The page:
As always, Mark Steyn’s whole essay is worth reading, but this quotation below is the part that bears remembering and repeating:
Look, I’m an effete foreigner who likes show tunes. My Broadway book was on a list of “Twelve Books Every Gay Man Should Read.” Andrew Sullivan said my beard was hot. Leonard Bernstein stuck his tongue in my mouth (long story). But I’m not interested in living in a world where we have to tiptoe around on ever thinner eggshells. If it’s a choice between having celebrity chefs who admit to having used the N-word in 1977 (or 1965, or 1948, or whenever the hell it was) and reality-show duck-hunters who quote Corinthians and Alec Baldwin bawling out some worthless paparazzo who’s doorstepping his family with a “homophobic” slur, or having all of them banished from public life and thousands upon millions more too cowed and craven to speak lest the same fate befall them, I’ll take the former any day.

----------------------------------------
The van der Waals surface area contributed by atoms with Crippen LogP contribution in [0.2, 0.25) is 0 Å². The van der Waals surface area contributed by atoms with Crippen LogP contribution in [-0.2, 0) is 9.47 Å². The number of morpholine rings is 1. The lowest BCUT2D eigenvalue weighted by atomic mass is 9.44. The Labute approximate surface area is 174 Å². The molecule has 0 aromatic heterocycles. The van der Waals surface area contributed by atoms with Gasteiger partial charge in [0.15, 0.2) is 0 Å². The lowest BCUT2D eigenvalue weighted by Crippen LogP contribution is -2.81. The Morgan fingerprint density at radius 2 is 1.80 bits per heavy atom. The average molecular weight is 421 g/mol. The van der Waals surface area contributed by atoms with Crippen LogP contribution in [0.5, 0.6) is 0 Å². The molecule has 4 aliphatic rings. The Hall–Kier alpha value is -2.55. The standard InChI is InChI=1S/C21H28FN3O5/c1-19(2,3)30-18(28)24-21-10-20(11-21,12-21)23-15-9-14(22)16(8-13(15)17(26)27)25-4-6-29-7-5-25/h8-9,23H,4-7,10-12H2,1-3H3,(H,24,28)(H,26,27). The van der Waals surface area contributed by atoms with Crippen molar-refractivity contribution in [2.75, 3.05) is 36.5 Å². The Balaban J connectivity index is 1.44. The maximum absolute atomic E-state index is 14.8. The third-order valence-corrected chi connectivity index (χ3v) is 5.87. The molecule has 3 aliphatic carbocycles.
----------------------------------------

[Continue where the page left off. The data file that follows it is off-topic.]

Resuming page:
Because the latter culture would be too boring for any self-respecting individual to want to live in, even more bloody boring than the current TV landscape where, aside from occasional eruptions of unerotic twerking by sexless skanks, every other show seems to involve snippy little Pajama Boys sitting around snarking at each other in the antiseptic eunuch pose that now passes for “ironic.” It’s “irony” as the last circle of Dante’s cultural drain; it’s why every show advertised as “edgy” and “transgressive” offers the same pitiful combination of attitude and impotence as a spayed cat humping.